The invention relates to a modulation code system as shown in FIG. 6, including an encoder 100 for transforming an original signal s into an encoded signal c satisfying predefined second constraints before said signal being transmitted via a channel 300 or stored on a recording medium (not shown). This modulation code system further comprises a decoder 200 for decoding the encoded signal c, after restoration or receipt, back into the original signal s. The invention further relates to a decoder, encoder, signal and record carrier. Furthermore, the invention relates to a method of encoding and decoding.
Such a modulated code system known in the art is predominantly used in data transmission systems or data storage systems.
The invention further relates to known methods of operating the encoder 100 and the decoder 200.
In the following, reference is made to different signals, satisfying different constraints. The constraints are typically either simple or complicated. A signal satisfying simple constraints is e.g. a (0,k)-constrained signal, which is a binary signal where the number of consecutive zeros is at most k+1. A signal satisfying complicated constraints, however, is a signal obeying run length constraints on more complicated patterns, like e.g. the transition patterns of the anti-whistle patterns as listed in Table 1.
Traditionally, encoders or decoders of modulation code systems use specific modulation methods, e.g. the enumerative encoding method or the integrated scrambling method. The enumerative encoding method is e.g. known from K. A. S. Immink, “A practical method for approaching the channel capacity of constrained channels”, IEEE Trans. Inform. Theory, vol. IT-43, no. 5, pp. 1389-1399, September 1997. The integrated scrambling method is e.g. known from K. A. S. Immink, “Codes for mass data storage systems”, Shannon Foundation Publishers, The Netherlands, 1999.
Modulation codes such as (d,k)-codes and (d,k)-RLL codes are widely employed in digital transmission and storage systems. A modulation code consists of an encoder which servers to transform arbitrary sequences of source bits into sequences that obey certain constraints and a decoder to recover the original source from the constrained sequence. A binary sequence is said to be (d,k)-constrained if any two consecutive ones in the sequence are separated by at least d and at most k zeroes; it is said to be (d,k)-RLL constrained if the minimum and maximum run lengths are at least d+1 and at most k+1, respectively. The use of constrained sequences enables the data receiver to extract control information to be used for, for example, timing recovery, gain control, or equalization adaptation.
Many modern data receivers employ adaptive equalization or bandwidth control. In some CD or DVD systems, two-dimensional adaptive equalization is used to combat not only inter-symbol interference along the track but also inter-track interference (cross-talk cancellation). Also, in certain data receivers the only adaptive part is a circuit for slope control. In order for such systems to function properly, the frequency components of the received signal must obey certain constraints which in turn dictate(s?) the use of data sequences in which the maximum (nm) length of certain (periodic) data patterns is limited. As a typical example are mentioned constraints on data patterns of period 1 or 2 (k_{1}- and k_{2}-constraints) that are already used in practical systems. Periodic data patterns with a specific length will result in a whistle with a respective frequency. A known problem in receiving systems is that whistles in a received signal have a negative influence on the functioning of for example the PLLs in the receiver or gain control and thus on the reconstruction of the transmitted data. Therefore, there is a need to generate data sequences that do not generate sequences that could negatively influence the reconstruction of the transmitted data.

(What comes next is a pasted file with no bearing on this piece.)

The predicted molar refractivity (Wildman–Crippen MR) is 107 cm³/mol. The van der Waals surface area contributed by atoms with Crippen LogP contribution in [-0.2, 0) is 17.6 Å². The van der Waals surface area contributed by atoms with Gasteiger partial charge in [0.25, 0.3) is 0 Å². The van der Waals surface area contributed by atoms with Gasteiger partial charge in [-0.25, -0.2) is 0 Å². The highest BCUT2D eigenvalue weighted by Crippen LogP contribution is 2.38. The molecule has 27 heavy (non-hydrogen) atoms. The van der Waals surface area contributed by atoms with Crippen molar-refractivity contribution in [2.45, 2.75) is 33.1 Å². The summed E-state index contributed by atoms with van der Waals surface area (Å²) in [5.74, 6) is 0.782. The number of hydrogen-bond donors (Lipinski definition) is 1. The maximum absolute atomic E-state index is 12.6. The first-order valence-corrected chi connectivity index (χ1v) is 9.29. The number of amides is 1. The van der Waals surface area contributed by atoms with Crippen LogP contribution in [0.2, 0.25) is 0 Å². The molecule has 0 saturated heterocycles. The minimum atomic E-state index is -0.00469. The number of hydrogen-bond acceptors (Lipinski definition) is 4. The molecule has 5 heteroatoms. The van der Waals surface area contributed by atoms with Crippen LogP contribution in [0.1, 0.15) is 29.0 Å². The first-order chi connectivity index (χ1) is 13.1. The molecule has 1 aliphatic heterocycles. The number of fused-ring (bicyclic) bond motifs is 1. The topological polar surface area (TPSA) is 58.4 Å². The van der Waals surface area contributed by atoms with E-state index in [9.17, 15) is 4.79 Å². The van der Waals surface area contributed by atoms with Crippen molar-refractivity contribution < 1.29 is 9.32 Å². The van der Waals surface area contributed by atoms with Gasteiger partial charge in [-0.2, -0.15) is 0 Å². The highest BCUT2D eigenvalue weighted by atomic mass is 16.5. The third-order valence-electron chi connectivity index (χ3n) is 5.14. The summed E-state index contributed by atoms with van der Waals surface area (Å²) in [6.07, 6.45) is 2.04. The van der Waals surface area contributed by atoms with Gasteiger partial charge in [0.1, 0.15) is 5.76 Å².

Hereafter some definitions are given to improve the understanding of the technical field.
A sequence is (k;p)-pattern-constrained if it does not contain a run of length k of the pattern p. What is given is a pattern p=(p_{0}p_{1 }. . . p_{e−1}p_{e}) which is interpreted as representing the periodic sequence . . . , p_{0}, p_{1}, . . . , p_{e−1}, p_{e}, p_{0}, p_{1}, . . . , p_{e−1}, . . . of period e. A sequence is (k;P)-pattern constrained if the sequence is (k_{i},p^{(i)})-constrained for all i, wherein k=k_{1}, . . . , k_{i}, which is a sequence of positive integers k, and P=, p^{(1)}, . . . p^{(i)}, which is a sequence of periodic patterns. A sequence is P-pattern-constrained if it is (k;P)-pattern constrained for some k.
A k-constrained sequence is a binary sequence where the number of consecutive zeroes is at most k. These sequences are precisely the (k;p)-constrained sequences for the pattern p=(0).
A k-RLL-constrained sequence is a sequence with symbols from {−1,1}, thus a binary sequence, where the maximum run of each of the symbols is at most k+1. These sequences are precisely the (k;P)-pattern constrained sequences with k=k+1 and P=(−1), (1).
An anti-whistle constrained sequence is a pattern that has only a single frequency component in the pass band ranging from dc to the Nyquist frequency. Table 1 discloses some anti-whistle patterns and the corresponding index. Anti-whistle transition patterns are obtained by one time integrating/differentiating the anti-whistle pattern.
TABLE 1 | ||||
Anti-whistle transition patterns. | ||||